Vatican Rules Out Adoption of Frozen Embryos - at Least for Now
By John-Henry Westen
VATICAN CITY, December 12, 2008 (LifeSiteNews.com) - The Catholic Church has been very clear in its teachings touching most bioethical issues. Even though there is much objection by so-called liberal theologians, there has never been a legitimate debate touching the permissibility of abortion or contraception. However, with regard to adoption of frozen embryos, there has been a lively debate even among very orthodox theologians, and today the Vatican settled that debate.
Today, December 12, known in the Catholic Church as the Feast of Our Lady of Guadalupe, Patroness of the unborn, the long-awaited document Dignitas Personae (The Dignity of the Person), was released. The document addresses certain questions in light of recent developments in reproductive technology, adding to a similar document, Donum Vitae (The Gift of Life), which was released in 1987.
The document restates forcefully the Church’s condemnation of in vitro fertilization (IVF) and all forms of artificial procreation which substitute for the marital act as the means of procreation.
The document also acknowledges the deplorable situation which has been created by the illegitimate manipulation of man’s reproductive powers. One particularly odious problem is the abundance of frozen embryos in storage in countries where IVF is practiced. "There are," says the document, "thousands upon thousands of frozen embryos in almost all countries in which in vitro fertilization takes place."
Although their creation was illegitimate, the document addresses the question of "what to do with them," since they are already in existence.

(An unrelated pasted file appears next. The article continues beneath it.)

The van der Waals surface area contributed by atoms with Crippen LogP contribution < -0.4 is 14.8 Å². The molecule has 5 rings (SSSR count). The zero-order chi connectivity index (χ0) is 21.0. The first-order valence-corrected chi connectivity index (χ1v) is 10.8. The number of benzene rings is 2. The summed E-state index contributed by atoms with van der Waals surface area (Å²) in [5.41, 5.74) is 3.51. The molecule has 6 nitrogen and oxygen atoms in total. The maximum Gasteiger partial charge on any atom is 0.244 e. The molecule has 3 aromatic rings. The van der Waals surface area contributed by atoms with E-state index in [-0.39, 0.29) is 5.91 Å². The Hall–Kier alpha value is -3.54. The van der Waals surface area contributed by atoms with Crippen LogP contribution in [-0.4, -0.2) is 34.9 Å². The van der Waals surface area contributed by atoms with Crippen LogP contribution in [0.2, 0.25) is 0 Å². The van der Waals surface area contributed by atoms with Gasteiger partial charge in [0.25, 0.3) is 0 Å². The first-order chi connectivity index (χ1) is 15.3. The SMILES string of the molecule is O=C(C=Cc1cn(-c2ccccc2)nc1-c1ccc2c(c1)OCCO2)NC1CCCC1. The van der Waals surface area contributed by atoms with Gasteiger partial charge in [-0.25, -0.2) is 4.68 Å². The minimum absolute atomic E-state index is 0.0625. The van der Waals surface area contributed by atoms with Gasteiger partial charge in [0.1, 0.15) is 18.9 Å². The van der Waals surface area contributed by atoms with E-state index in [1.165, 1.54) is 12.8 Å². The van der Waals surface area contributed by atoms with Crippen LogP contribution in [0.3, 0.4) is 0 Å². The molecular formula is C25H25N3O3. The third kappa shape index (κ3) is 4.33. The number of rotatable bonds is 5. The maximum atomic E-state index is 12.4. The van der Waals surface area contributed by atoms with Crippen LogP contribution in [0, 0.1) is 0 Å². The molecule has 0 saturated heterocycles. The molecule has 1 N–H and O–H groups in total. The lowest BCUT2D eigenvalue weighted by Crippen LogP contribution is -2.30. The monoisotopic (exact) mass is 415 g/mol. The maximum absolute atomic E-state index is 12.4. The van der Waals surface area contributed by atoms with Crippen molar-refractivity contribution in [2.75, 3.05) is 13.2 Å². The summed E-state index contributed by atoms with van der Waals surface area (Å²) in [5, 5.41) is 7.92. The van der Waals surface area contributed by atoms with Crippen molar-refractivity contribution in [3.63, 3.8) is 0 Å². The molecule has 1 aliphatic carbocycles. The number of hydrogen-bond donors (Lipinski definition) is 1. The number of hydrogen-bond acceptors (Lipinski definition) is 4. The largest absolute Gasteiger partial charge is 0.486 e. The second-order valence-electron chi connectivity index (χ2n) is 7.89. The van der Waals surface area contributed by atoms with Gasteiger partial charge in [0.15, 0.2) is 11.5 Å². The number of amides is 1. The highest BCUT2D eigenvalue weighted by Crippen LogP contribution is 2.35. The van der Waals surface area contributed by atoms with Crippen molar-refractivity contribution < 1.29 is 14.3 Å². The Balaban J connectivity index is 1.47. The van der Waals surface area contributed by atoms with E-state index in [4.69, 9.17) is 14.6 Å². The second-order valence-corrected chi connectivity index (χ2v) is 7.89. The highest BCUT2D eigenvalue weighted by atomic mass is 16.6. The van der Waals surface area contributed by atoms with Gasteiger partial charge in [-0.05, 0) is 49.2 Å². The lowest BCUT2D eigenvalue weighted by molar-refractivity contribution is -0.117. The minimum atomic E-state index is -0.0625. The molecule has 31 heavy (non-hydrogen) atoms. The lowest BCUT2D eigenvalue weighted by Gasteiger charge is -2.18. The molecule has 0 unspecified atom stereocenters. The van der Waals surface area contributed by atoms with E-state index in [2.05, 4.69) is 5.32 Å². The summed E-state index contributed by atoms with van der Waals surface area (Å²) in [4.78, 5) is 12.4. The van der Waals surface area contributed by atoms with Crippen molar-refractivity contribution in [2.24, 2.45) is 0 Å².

The document rules out research on human embryos. "Proposals to use these embryos for research or for the treatment of disease are obviously unacceptable because they treat the embryos as mere ‘biological material’ and result in their destruction." It adds: "The proposal to thaw such embryos without reactivating them and use them for research, as if they were normal cadavers, is also unacceptable."
The debate which has had staunchly pro-life ethicists on either side since the mid 1990s is whether women can offer to adopt the frozen embryos in order to give them a chance at life. While the document notes that such proposals are praiseworthy, it goes on to explain that it is nevertheless problematic.
"It has also been proposed, solely in order to allow human beings to be born who are otherwise condemned to destruction, that there could be a form of ‘prenatal adoption’," says the document. "This proposal, praiseworthy with regard to the intention of respecting and defending human life, presents however various problems."
The problems presented have to do with the illicit nature of surrogacy.
Thus the Vatican laments and abhors the fact that the current situation of the thousands of frozen embryos in the world represents "a situation of injustice which in fact cannot be resolved."
It was for this reason, says the document, that Pope John Paul II already in 1996 asked the scientists of the world to bring a halt to production of human embryos since "there seems to be no morally licit solution regarding the human destiny of the thousands and thousands of ‘frozen’ embryos which are and remain the subjects of essential rights and should therefore be protected by law as human persons."
While the Vatican did say that it could not now envision a morally legitimate way forward with frozen embryo adoption, it did leave a window of possibility open. Catholic News Service reports that Archbishop Rino Fisichella the Pontifical Academy for Life said on the matter that "the discussion is still open". He added, however, that while the Vatican has not ruled out the possibility of embryo adoption completely, it is leaning toward a completely negative judgment because embryo adoption involves the future parents in an immoral process.
See the full document Dignitas Personae online here: http://www.lifesitenews.com/ldn/2008/dec/08121201.html